When I blog about my own research, I usually describe work I’ve already completed and focus on the results. This post is about a recent effort that ended in frustration, and it focuses on the process. In writing about this aborted project, I have two hopes: 1) to reassure other researchers (and myself) that this kind of failure is normal, and 2) if I’m lucky, to get some help with this task.
This particular ball got rolling a couple of days ago when I read a blog post by Dan Drezner about one aspect of the Obama administration’s new National Security Strategy (NSS) report. A few words in the bits Dan quoted got me thinking about the worldview they represented, and how we might use natural-language processing (NLP) to study that:
At first, I was just going to drop that awkwardly numbered tweetstorm and leave it there. I had some time that afternoon, though, and I’ve been looking for opportunities to learn text mining, so I decided to see what I could do. The NSS reports only became a thing in 1987, so there are still just 16 of them, and they all try to answer the same basic questions: What threats and opportunities does the US face in the world, and what should the government do to meet them? As such, they seemed like the kind of manageable and coherent corpus that would make for a nice training exercise.
I started by checking to see if anyone had already done with earlier reports what I was hoping to do with the latest one. It turned out that someone had, and to good effect:
I promptly emailed the corresponding author to ask if they had replication materials, or even just clean versions of the texts for all previous years. I got an autoreply informing me that the author was on sabbatical and would only intermittently be reading his email. (He replied the next day to say that he would put the question to his co-authors, but that still didn’t solve my problem, and by then I’d moved on anyway.)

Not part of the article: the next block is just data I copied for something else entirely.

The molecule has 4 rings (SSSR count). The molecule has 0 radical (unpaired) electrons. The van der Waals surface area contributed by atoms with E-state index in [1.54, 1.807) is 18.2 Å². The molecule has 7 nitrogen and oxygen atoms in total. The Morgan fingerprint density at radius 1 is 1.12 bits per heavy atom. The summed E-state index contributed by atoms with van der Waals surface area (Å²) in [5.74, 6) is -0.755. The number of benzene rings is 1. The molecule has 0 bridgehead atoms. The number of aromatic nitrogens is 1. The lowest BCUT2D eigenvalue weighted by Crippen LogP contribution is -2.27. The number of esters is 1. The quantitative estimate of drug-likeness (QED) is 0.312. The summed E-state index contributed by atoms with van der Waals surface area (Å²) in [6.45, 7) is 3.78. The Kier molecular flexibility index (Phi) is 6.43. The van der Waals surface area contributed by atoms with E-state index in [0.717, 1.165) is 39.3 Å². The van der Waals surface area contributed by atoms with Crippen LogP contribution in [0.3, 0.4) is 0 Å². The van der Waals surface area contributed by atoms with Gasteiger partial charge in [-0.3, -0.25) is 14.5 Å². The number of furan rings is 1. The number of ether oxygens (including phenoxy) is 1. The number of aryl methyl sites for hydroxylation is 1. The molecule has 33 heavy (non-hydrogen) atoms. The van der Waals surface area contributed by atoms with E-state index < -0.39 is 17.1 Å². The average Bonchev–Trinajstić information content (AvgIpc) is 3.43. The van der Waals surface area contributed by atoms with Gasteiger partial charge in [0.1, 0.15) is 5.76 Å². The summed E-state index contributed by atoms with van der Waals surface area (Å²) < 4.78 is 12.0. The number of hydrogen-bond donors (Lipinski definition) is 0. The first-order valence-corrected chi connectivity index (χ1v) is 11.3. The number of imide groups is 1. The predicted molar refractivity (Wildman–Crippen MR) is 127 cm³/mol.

Without those materials, I would need to start by getting the documents in the proper format. A little Googling led me to the National Security Strategy Archive, which at the time had PDFs of all but the newest report, and that one was easy enough to find on the White House’s web site. Another search led me to a site that converts PDFs to plain text online for free. I spent the next hour or so running those reports through the converter (and playing a little Crossy Road on my phone while I waited for the jobs to finish). Once I had the reports as .txt files, I figured I could organize my work better and do other researchers a solid by putting them all in a public repository, so I set one up on GitHub (here) and cloned it to my hard drive.
At that point, I was getting excited, thinking: “Hey, this isn’t so hard after all.” In most of the work I do, getting the data is the toughest part, and I already had all the documents I wanted in the format I needed. I was just a few lines of code away from the statistics and plots and that would confirm or infirm my conjectures.
From another recent collaboration, I knew that the next step would be to use some software to ingest those .txt files, scrub them a few different ways, and then generate some word counts and maybe do some topic modeling to explore changes over time in the reports’ contents. I’d heard several people say that Python is really good at these tasks, but I’m an R guy, so I followed the lead on the CRAN Task View for natural language processing and installed and loaded the ‘tm’ package for text mining.